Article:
Is Picasa Taking Up Too Much Space? Move the Picasa Database to Another Location

Do you have hundreds and thousands of pictures that you are trying to add to Picasa? If so, you are probably receiving an error message stating that your hard drive is full, but you are using an external drive how is this possible? Well, Picasa creates a database on your computer (the C:\ drive) where it stores thumbnails, tags, geo location, and all kinds of information about the pictures it indexes. If you have over 150,000 pictures like the reader that had this problem, you will most likely run into space issues when adding the images to Picasa.

To resolve this issue you have two options, you can upgrade your C:\ drive to a larger drive (which might not be feasible for some) or we can trick Picasa and Windows into thinking that the Picasa database is stored on the C drive when it’s really stored in another location. The second option requires the installation of a small application and following the steps below. I recommend you allot at least 10-15 minutes to complete all of the steps below and that you read through all of th instructions at least once before attempting to complete the steps below.

If you have any comments or questions, please feel free to comment below and I will be more than happy to help you. If you know of an easier way, please post it below.

Before we get started you will need to install the Link Shell Extension application.

Note: I used Picasa 3.6 and Windows 7 Ultimate for this tutorial.

Known Limitations

  • Supported platforms are NT4/W2K/WXP/W2K3/W2K8/WXP64/Vista/Vista/Windows7 in 32bit or 64bit.
  • Hardlinks can only be made on NTFS volumes, under the supported platforms.
  • Hardlinks can only be made within one NTFS volumes, and can not span across NTFS volumes.
  • Junctions can not be created on NTFS volumes with NT4.
  • The Pick Link Source and Drop … choices are only visible, if it’s possible to create Hardlinks/Junctions/Symbolic Links. E.G.: If you select a file on a FAT drive and press the action button, you wont see the Pick Link Source in the action menu, because FAT file systems, don’t support Hardlinks/Junctions/Symbolic Links. This also happens, if you select source files on a network drive, or select a file as destination, etc.
  • There is an OS limit of creating more than 1023 hardlinks per file. This is less known, but it is there.

IMPORTANT Please backup your computer before continuing with this how-to, I installed and used the features without a problem, however it doesn’t hurt to be careful. Use this guide to create a restore point in Windows 7. If you use another operating system, use the search form above to locate the appropriate guide.

Please choose one of the versions below.

32bit – Windows 2000/XP/Server 2003/2008/Vista/7

1. Runtime Dll’s Required for LSE to work – Download (from Microsoft)

2. LSE (Link Shell Extension) – Download (from application author)

64bit – Windows XP-64/Vista-64/7-64

1. Runtime Dll’s Required for LSE to work – Download (from Microsoft)

2. LSE (Link Shell Extension) – Download (from application author)

Once you have downloaded the 32bit or 64 bit files, install the Runtime Dll’s first, then install the LSE application.

Special thanks to LSE’s author – LSE Website.

Note: When LSE installs Explorer may be restarted to enable the context menu links.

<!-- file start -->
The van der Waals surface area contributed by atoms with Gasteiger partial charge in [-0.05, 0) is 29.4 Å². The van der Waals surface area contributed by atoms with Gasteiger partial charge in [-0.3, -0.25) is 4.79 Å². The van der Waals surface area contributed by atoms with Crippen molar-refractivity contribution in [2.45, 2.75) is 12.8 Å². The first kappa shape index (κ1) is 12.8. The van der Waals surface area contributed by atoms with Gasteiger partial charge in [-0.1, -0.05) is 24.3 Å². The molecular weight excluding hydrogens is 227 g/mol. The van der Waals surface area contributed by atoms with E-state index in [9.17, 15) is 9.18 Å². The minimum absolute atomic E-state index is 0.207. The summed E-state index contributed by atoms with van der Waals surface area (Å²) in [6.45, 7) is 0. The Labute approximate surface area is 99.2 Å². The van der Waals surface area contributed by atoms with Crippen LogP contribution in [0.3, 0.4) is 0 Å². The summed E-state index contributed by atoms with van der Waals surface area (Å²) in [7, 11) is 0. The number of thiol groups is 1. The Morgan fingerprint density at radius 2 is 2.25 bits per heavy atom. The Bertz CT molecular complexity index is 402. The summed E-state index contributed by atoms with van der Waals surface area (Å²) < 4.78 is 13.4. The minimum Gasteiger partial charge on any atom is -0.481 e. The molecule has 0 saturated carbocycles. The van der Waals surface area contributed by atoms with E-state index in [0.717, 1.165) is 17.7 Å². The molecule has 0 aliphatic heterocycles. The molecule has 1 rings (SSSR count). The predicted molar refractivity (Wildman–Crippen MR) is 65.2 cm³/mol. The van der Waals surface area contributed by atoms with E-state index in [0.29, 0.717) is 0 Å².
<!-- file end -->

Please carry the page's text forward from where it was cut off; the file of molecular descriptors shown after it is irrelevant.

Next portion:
1. Locate your Picasa2 folder by browsing to  C:\Local Disk\Users\[your user name]\AppData\Local\Google\

When you get to the Google folder you should see a folder named Picasa2. This is the folder containing all of your Picasa goodies.

2. Right-click on the Picasa2 folder.

3. Click on Copy from the menu.


4. Browse to the drive you wish to use for your Picasa database (I’m assuming that this would be a secondary hard drive or an external hard drive attached to your computer).

5. Right-click in the directory.

6. Click on Paste from the menu to paste the Picasa2 folder from your C:\ Drive to the new directory.

Note: Depending on the number of images you have, this could take anywhere from a couple of seconds to a couple of minutes (the database gets bigger as you have more and more pictures).


7. Right-click on the Picasa2 folder you just pasted.

8. Click on Pick Link Source.

Note: If Pick Link Source does not appear, you did not install LSE or the installation was not done correctly. Return to the beginning of the article and make sure you installed the Dll’s and the LSE application.


9. Open the Google folder from step 1.

10. Right-click on the Picasa2 folder (the original folder).

11. Click on Delete from the menu.

Note: Don’t worry we created a backup of the folder when we copied it to the other directory in steps 4-6.


12. Go up a level, in other words you should now be at – C:\Local Disk\Users\[your user name]\AppData\Local\ this is where the Google folder and others are located.

13. Right-click on the Google folder.

14. Click on Drop As.

15. Click on Junction.

Note: If you get a User Account Control prompt, click OK to proceed.

Verifying the Links


1. If everything went well, open the Google folder and you should find the 2. Picasa2 folder with a small shortcut link. If you open the Picasa2 folder you should see all of the files contained in the Picasa2 folder on your other drive.

I know, I know, Windows Explorer says you are in the C:\ drive when you open the Picasa2 folder, but in fact you are not, remember we are fooling Windows and Picasa into thinking that this shortcut is the real folder.

3. If you open the Properties window for the Picasa2 folder you will notice that the Target is the directory we copied the original files to.

Now for the ultimate test, open Picasa. If all the steps were followed then Picasa should open as if nothing ever happened.

Note: If you are using an external drive, make sure it is plugged in when Picasa opens, otherwise you will get an error that it cannot find the files.